How to test a colour scheme

When you’ve spent ages choosing a paint colour, the next step is to test it on the walls. These tips will confirm you’ve made the right decision.


Those little paint swatches or dipped lolly sticks may have you channelling your inner interior designer, but when it comes to getting a real idea of how your chosen colour scheme is actually going to play out, the fact is they’re simply not big enough for the job.

Sample pots are well worth the money. British Paints Sample Pots are a generous 500ml, which will allow you to paint a larger area (at least 30cm x 30cm is recommended). Don’t forget to do two coats, as this is what the final painted wall will most likely have.

You can apply paint to larger sheets of cardboard or paper, or if it’s a new wall, you may be able to get off-cuts of the plasterboard. But by far the best way to test your colour is to paint directly onto the wall. This will give the most accurate representation, as it takes into consideration the texture of the surface, and the way the paint looks when it is absorbed into the wall. (This is especially important on a textured surface, such as an exterior wall.)

Remember, if the wall is not white to begin with, colours can trick the eye. Your chosen colour will appear darker against a light backdrop and lighter against a dark backdrop. In this case, it can be helpful to tape white paper around the swatch area, so the existing colour doesn’t distort the result. Similarly, if you’re testing two or more colours for the same room, make sure your painted areas are a good distance apart. Stripes of adjoining colour will look cute on Instagram but will confuse your brain with all the different messages from your eyes.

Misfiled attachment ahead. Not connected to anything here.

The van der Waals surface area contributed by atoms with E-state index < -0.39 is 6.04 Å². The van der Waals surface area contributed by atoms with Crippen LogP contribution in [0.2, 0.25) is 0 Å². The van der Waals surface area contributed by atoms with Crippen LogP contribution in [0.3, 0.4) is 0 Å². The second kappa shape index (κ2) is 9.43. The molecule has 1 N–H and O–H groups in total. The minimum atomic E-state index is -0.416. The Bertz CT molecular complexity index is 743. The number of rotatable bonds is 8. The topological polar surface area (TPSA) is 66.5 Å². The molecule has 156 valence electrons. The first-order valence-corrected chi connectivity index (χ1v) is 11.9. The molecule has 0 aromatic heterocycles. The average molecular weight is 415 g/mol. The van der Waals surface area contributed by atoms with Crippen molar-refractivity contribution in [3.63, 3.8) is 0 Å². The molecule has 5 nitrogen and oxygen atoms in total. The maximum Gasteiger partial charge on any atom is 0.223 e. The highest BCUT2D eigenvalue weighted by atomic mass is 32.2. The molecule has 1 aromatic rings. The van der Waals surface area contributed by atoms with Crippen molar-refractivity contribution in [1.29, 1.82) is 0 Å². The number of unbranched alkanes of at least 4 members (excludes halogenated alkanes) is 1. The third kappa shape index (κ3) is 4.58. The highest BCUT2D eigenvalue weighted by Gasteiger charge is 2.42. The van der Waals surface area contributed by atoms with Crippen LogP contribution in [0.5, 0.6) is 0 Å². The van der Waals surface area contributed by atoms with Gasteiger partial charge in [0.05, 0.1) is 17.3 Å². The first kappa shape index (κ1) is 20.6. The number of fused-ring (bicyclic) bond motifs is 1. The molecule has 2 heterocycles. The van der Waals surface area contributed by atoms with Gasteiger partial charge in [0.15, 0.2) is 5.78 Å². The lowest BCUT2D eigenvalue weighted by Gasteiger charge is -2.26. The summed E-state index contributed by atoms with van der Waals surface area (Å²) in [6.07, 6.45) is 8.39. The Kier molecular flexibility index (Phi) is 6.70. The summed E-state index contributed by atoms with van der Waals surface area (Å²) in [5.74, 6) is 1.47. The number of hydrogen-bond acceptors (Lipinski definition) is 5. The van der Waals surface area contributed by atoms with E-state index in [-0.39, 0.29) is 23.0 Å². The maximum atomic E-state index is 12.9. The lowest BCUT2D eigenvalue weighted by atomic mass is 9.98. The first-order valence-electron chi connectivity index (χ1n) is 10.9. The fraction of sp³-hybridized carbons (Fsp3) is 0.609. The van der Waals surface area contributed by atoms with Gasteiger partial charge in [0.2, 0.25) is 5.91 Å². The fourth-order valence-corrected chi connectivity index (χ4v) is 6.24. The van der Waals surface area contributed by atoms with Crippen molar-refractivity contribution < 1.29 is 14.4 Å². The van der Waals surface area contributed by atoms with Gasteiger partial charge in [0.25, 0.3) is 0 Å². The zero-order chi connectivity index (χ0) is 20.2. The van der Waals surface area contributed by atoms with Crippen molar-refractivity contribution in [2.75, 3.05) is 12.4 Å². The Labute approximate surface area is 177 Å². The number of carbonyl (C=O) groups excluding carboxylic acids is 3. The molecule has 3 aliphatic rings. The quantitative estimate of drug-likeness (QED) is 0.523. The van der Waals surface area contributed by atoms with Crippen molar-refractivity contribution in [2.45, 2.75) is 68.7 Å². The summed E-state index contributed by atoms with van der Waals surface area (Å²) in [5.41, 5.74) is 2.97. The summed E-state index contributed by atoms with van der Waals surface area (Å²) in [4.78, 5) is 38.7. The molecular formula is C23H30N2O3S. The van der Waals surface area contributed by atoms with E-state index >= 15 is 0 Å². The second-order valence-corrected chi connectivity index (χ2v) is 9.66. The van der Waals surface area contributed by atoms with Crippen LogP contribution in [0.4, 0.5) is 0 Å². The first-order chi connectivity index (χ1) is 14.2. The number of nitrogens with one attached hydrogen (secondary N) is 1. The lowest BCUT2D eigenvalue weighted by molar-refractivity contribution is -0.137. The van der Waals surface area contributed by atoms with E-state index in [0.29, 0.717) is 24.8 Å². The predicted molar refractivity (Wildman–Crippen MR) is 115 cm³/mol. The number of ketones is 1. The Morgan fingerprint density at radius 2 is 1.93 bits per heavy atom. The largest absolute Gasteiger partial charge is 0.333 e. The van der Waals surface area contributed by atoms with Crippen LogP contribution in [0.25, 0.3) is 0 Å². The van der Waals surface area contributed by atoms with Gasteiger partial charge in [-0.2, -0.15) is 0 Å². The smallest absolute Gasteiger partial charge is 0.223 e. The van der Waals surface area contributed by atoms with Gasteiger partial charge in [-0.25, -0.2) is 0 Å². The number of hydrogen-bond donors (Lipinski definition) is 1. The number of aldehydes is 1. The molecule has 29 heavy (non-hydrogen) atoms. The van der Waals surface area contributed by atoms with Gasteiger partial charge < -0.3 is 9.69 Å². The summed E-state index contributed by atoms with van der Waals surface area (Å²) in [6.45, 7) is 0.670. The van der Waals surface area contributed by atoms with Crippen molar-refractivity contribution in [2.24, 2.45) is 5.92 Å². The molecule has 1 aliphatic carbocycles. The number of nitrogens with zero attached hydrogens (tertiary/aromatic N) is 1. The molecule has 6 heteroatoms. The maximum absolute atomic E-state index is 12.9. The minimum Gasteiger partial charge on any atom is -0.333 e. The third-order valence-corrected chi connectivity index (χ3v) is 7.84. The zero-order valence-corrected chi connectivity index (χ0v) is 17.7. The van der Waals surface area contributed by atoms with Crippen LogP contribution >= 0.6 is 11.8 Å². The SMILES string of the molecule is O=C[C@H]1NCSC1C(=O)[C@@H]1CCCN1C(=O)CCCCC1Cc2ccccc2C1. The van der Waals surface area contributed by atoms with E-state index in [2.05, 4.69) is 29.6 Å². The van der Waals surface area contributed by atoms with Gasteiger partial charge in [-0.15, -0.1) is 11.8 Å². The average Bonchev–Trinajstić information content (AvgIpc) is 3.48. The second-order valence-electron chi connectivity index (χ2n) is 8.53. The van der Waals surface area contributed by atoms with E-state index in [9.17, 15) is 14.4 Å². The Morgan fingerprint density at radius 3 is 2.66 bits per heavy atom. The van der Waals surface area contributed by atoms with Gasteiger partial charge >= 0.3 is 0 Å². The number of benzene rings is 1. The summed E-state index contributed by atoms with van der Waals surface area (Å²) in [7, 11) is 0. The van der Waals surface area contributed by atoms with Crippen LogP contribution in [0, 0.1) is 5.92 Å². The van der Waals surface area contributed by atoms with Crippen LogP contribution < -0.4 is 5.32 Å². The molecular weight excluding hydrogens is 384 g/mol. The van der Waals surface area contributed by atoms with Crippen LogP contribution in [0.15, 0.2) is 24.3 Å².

OK, so now your sample colours are on the wall. Job done? Not quite.

Paint a swatch area on different walls. Those that get full sun will reflect the colour, and those that don’t will appear more intense. Look at your sample painted areas at all times of day, so you can see how it changes as the sun rises and sets. Light coming in will also be affected by what’s outside the window – if you have lots of trees for example, pale colours can take on a greenish hint when the sun is shining through them.

Finally, look at it at night under artificial light. If you’re renovating, have your lighting in place first, so you can see how it’s going to look when the mood lamps are lit, or the downlights are on full beam.

Tempted to cut corners with an online colour tool? These are an excellent starting point when you’re choosing a colour scheme but no matter how accurate, your screen will add its own spin. Nothing beats seeing the real thing.